Apple Loses Mirror Worlds Document Display Trial

Apple Inc. was ordered by a jury to pay damages to Mirror Worlds LLC for infringing patents related to how documents are displayed on a computer screen.

The federal jury in Tyler, Texas, awarded $208.5 million in damages for each of the patents infringed. The verdict form was unclear as to whether the amount applies to the three patents collectively or would be charged individually. Lawyers for closely held Mirror Worlds declined to discuss the verdict.

Mirror Worlds, a software business started by a Yale University computer-science professor David Gelernter, claimed Apple’s iPod music device, iPhone and Mac computers infringed its patents. Apple challenged the validity of the patents and whether they were infringed, according to court records.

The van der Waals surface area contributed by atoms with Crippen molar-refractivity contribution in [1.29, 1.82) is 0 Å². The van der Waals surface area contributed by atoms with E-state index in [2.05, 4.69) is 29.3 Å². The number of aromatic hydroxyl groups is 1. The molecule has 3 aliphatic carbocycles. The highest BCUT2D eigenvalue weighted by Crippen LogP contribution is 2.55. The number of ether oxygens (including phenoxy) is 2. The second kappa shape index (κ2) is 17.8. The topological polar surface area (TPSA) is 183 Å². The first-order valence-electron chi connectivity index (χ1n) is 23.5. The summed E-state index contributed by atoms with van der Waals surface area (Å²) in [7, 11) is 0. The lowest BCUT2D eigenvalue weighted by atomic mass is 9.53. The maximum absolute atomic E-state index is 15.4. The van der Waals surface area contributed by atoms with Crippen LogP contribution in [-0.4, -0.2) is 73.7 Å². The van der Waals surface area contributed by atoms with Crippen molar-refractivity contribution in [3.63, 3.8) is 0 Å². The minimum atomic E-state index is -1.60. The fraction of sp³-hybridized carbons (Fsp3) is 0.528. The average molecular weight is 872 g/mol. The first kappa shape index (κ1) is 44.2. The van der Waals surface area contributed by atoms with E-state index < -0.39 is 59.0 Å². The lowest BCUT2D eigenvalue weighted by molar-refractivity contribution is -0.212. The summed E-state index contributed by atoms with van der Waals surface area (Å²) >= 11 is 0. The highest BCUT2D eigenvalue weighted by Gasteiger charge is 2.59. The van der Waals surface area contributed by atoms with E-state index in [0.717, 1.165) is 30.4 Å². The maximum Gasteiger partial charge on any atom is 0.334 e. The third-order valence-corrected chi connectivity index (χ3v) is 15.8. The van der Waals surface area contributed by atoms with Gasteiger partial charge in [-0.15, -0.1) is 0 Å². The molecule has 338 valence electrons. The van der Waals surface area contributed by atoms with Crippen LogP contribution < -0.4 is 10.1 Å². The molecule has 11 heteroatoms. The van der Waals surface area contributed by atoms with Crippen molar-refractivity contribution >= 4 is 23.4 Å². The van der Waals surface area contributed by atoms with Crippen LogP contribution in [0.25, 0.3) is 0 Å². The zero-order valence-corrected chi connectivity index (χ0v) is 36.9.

Gelernter said after the verdict he was “tremendously grateful” to his lawyers for “their overwhelmingly brilliant performance.” He declined to comment further.

Gelernter wrote “Mirror Worlds: or the Day Software Puts the Universe in a Shoebox” and “Drawing Life: Surviving the Unabomber” about his recovery from a bomb sent by Theodore Kaczynski in 1993 that damaged his right hand and eye.

Mirror Worlds LLC, the legal entity that filed the complaint, is incorporated in Tyler, Texas, according to the complaint.

Apple had about $46 billion in cash and securities as of June 26. Officials with the Cupertino, California-based company didn’t return messages seeking additional information.

The trial before U.S. District Judge Leonard Davis began Sept. 27.

The case is Mirror Worlds LLC v. Apple Inc., 08cv88, U.S. District Court for the Eastern District of Texas (Tyler).

To contact the reporters on this story: Susan Decker in Washington at sdecker1@bloomberg.net; Dennis Robertsont .

To contact the editor responsible for this story: Larry Liebert at lliebert@bloomberg.net.

Press spacebar to pause and continue. Press esc to stop.

Bloomberg reserves the right to remove comments but is under no obligation to do so, or to explain individual moderation decisions.

Please enable JavaScript to view the comments powered by Disqus.